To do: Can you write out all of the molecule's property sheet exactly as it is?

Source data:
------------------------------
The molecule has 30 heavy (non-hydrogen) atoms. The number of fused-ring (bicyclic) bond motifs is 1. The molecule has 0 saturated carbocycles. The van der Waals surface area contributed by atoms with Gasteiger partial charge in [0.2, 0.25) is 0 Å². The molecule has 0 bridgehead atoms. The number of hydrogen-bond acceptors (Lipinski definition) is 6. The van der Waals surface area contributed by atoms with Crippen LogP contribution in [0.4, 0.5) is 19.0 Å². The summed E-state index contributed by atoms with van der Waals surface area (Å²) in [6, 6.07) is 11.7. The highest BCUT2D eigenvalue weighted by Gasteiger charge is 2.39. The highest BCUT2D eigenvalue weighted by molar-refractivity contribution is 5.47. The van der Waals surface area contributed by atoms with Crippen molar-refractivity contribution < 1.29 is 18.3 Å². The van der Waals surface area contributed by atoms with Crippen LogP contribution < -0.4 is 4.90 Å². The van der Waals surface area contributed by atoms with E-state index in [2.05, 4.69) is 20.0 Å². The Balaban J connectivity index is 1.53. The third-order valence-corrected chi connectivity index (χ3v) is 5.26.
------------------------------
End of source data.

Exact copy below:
The molecule has 30 heavy (non-hydrogen) atoms. The number of fused-ring (bicyclic) bond motifs is 1. The molecule has 0 saturated carbocycles. The van der Waals surface area contributed by atoms with Gasteiger partial charge in [0.2, 0.25) is 0 Å². The molecule has 0 bridgehead atoms. The number of hydrogen-bond acceptors (Lipinski definition) is 6. The van der Waals surface area contributed by atoms with Crippen LogP contribution in [0.4, 0.5) is 19.0 Å². The summed E-state index contributed by atoms with van der Waals surface area (Å²) in [6, 6.07) is 11.7. The highest BCUT2D eigenvalue weighted by Gasteiger charge is 2.39. The highest BCUT2D eigenvalue weighted by molar-refractivity contribution is 5.47. The van der Waals surface area contributed by atoms with Crippen molar-refractivity contribution < 1.29 is 18.3 Å². The van der Waals surface area contributed by atoms with Crippen LogP contribution < -0.4 is 4.90 Å². The van der Waals surface area contributed by atoms with E-state index in [2.05, 4.69) is 20.0 Å². The Balaban J connectivity index is 1.53. The third-order valence-corrected chi connectivity index (χ3v) is 5.26.